Neelam Brar, founder and CEO of Empress Capital, a venture investment and advisory firm focused on women-owned or women focused businesses on her commitment to supporting the next generation of women entrepreneurs.
Next Generation Of Billion Dollar Companies
1. Women Have The Power To Create Next Generation Of Billion Dollar CompaniesHow did you get to where you are today?
After graduating from Columbia Business School, it felt like the right time to set up my business. Spotting a need for a shared office space for technology entrepreneurs, District CoWork was born. Spread over a full building in Manhattan, we offer shared office spaces by day and innovation and entrepreneurship events in the evening. After realizing the issues facing women entrepreneurs were not changing, I founded Empress Capital to better support and invest in women-owned businesses.
2. What is Empress Capital’s mission?
I decided to take what I’ve learned over the past 10 years in banking to work hard to increase the number of women building global businesses. The Empress Capital business model is based on three C’s: Content. Community. Capital.
With these three C’s, I believe we have an ecosystem for success.
Content. Through Empress.World, an online platform that showcases inspirational content, we want to inspire women to build businesses and invest in other women-owned business. Today, it’s widely known that 85% of consumption in the U.S. is driven by women. If we rallied behind each other, we could develop the next generation of US$1 billion companies. It’s incredibly powerful. Through Empress.World we equip our readers with the tools to develop themselves. Jessica Alba for instance, instead of viewing her solely through a celebrity lens, we’ll teach the reader the steps to follow to become an entrepreneur in their own right. If a certain brand is popular; we’ll encourage the reader to look at the brand’s stock price in addition to checking out their new seasonal line. It’s about empowering women to think next steps, on a global scale.
Community. Women must get more comfortable asking for help. Without solid relationships and people to advise and provide mentorship, development will be stunted. The Empress.One. community is about discussions, workshops, mentorship and training – all focused on helping women-business owners become their best selves. We’re in the process of developing a roadmap for cities across the country. Taking a one-on-one relationship to create a global hub. A space to source deals through the network and share opportunities with the other women in the network.
Capital. These opportunities will be backed by Empress.VC. We’ll advise the women on their growth objectives, assist them in accessing capital and invest in them.
3. What motivated you to specifically invest in women and minority businesses?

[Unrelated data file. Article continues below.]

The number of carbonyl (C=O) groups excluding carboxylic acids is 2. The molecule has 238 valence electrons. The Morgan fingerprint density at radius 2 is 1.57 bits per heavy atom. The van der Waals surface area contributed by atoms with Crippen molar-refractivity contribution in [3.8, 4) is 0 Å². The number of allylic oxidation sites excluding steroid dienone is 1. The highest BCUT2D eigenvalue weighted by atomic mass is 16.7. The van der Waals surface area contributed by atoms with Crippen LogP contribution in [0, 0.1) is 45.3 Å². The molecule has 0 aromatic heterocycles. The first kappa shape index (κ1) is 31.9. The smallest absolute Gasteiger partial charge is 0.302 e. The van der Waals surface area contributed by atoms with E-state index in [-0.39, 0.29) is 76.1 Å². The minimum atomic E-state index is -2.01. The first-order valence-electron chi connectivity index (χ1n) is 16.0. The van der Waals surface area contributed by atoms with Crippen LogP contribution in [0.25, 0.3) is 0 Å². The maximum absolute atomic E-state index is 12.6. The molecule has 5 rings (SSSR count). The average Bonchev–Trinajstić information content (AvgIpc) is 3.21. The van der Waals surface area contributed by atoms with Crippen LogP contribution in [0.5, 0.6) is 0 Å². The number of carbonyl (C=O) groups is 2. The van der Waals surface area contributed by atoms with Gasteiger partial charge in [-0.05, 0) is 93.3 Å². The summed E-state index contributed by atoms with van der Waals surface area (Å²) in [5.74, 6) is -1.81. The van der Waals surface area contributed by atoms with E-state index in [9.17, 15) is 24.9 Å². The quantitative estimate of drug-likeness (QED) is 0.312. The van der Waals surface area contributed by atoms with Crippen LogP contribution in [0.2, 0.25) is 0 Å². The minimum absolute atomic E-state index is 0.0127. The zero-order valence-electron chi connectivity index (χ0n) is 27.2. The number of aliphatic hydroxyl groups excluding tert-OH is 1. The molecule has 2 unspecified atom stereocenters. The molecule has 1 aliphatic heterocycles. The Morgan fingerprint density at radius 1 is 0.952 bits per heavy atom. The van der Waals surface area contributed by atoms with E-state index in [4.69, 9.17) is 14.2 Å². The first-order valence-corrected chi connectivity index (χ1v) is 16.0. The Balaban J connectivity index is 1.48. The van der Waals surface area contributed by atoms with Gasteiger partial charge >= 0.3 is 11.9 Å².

Companies led by women generally perform better than those led by men (1). For instance, a recent study found women CEOs in the Fortune 1000 drive three times the returns as S&P 500 enterprises run predominantly by men. Not to mention, women today are building businesses at a faster pace than ever before. When you pair these variables together. Why are women still being left behind? Why does most capital still go to men? Women still only make up 8% of senior investment teams, while black and Hispanics make up just 1% each (2). A white, male dominated investment world impacts the dynamic.The bottom line is that women represent an investment opportunity.
We need to empower women to develop scalable businesses. The number of women thinking bigger and asking for money needs to increase. Raising money and asking for money is a scary thing. We need to demystify the concept of raising capital and make it accessible. Women are often over-prepared in comparison to their male counterparts who are doing the total opposite.
4. What advice would you give to women/minority groups struggling to get funded?
The first thing to do is step back. Ask yourself: Why am I not getting funding? It could be that you are targeting the wrong investor; pitching the idea incorrectly; traction isn’t big enough or you’re not thinking big enough. Women must remember that men get doors shut in their face too so it’s important to sit back and understand what is missing. You must seek feedback every time you get a “no.” As an investor, in women-owned businesses I’ll still want to see evidence of growth. Show me traction, market projections, how you plan to exit and why you are the one that will succeed. With 10 slides and undeniable conviction, you’re likely to get funded.
5. Can you tell us about the Empress Capital investor roundtables?
I began hosting investor roundtables as a way to get more women involved in the discussion. It’s a great opportunity for the women to ask questions in advance of their formal 1-on-1 investor meetings. A cold pitch is really tough. You want to have some form of rapport ahead of time. My mission with the investor roundtable is to allow women to build better bridges through providing a network of support. I want to incubate early stage businesses and part of that is to give access; to allow them to think about where they are going. Interestingly, I found the majority of people attending the investor roundtables are men! I of course want men to be part of Empress Capital. Smart men see the potential in women and are fundamental to any real change. For 2017, one of my goals is to encourage more women to attend the investor evenings and build relationships early.
6. What is your outlook for 2017?
As the highest growth segment in terms of wealth and consumption; the female economy is larger than India and China combined (3) more than twice as big, in fact. Thus, I’m positive we’ll continue to see more tangible support and investment in women-owned businesses. 2017 will be the year of the female economy if I have it my way.
Neelam Brar is the founder and CEO of Empress Capital: www.empresscap.com.